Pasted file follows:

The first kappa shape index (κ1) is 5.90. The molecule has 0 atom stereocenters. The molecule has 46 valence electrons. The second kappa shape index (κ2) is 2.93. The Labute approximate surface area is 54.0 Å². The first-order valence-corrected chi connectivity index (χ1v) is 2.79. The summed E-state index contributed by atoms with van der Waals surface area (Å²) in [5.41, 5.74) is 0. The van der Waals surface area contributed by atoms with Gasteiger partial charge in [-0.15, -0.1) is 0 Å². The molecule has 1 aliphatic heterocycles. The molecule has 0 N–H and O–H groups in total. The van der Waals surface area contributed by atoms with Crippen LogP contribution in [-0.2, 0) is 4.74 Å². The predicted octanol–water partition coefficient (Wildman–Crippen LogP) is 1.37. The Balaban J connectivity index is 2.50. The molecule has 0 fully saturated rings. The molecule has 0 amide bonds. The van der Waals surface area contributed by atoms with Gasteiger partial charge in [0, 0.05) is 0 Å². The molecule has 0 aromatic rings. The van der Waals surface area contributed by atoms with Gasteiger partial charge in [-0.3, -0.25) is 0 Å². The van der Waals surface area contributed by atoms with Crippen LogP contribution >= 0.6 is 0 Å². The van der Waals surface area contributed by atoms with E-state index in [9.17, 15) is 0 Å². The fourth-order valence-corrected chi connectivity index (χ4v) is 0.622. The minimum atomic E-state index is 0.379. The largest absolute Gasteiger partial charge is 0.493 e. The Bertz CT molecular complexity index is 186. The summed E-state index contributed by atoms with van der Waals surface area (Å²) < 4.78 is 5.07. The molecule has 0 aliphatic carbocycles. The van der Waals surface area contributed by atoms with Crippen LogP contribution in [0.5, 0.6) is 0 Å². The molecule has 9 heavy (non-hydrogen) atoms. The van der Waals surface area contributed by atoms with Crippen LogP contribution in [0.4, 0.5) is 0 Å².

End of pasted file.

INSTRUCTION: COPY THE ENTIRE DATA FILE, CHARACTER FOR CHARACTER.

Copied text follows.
The first kappa shape index (κ1) is 5.90. The molecule has 0 atom stereocenters. The molecule has 46 valence electrons. The second kappa shape index (κ2) is 2.93. The Labute approximate surface area is 54.0 Å². The first-order valence-corrected chi connectivity index (χ1v) is 2.79. The summed E-state index contributed by atoms with van der Waals surface area (Å²) in [5.41, 5.74) is 0. The van der Waals surface area contributed by atoms with Gasteiger partial charge in [-0.15, -0.1) is 0 Å². The molecule has 1 aliphatic heterocycles. The molecule has 0 N–H and O–H groups in total. The van der Waals surface area contributed by atoms with Crippen LogP contribution in [-0.2, 0) is 4.74 Å². The predicted octanol–water partition coefficient (Wildman–Crippen LogP) is 1.37. The Balaban J connectivity index is 2.50. The molecule has 0 fully saturated rings. The molecule has 0 amide bonds. The van der Waals surface area contributed by atoms with Gasteiger partial charge in [0, 0.05) is 0 Å². The molecule has 0 aromatic rings. The van der Waals surface area contributed by atoms with Gasteiger partial charge in [-0.3, -0.25) is 0 Å². The van der Waals surface area contributed by atoms with Crippen LogP contribution >= 0.6 is 0 Å². The van der Waals surface area contributed by atoms with E-state index in [9.17, 15) is 0 Å². The fourth-order valence-corrected chi connectivity index (χ4v) is 0.622. The minimum atomic E-state index is 0.379. The largest absolute Gasteiger partial charge is 0.493 e. The Bertz CT molecular complexity index is 186. The summed E-state index contributed by atoms with van der Waals surface area (Å²) < 4.78 is 5.07. The molecule has 0 aliphatic carbocycles. The van der Waals surface area contributed by atoms with Crippen LogP contribution in [0.5, 0.6) is 0 Å². The molecule has 9 heavy (non-hydrogen) atoms. The van der Waals surface area contributed by atoms with Crippen LogP contribution in [0.4, 0.5) is 0 Å².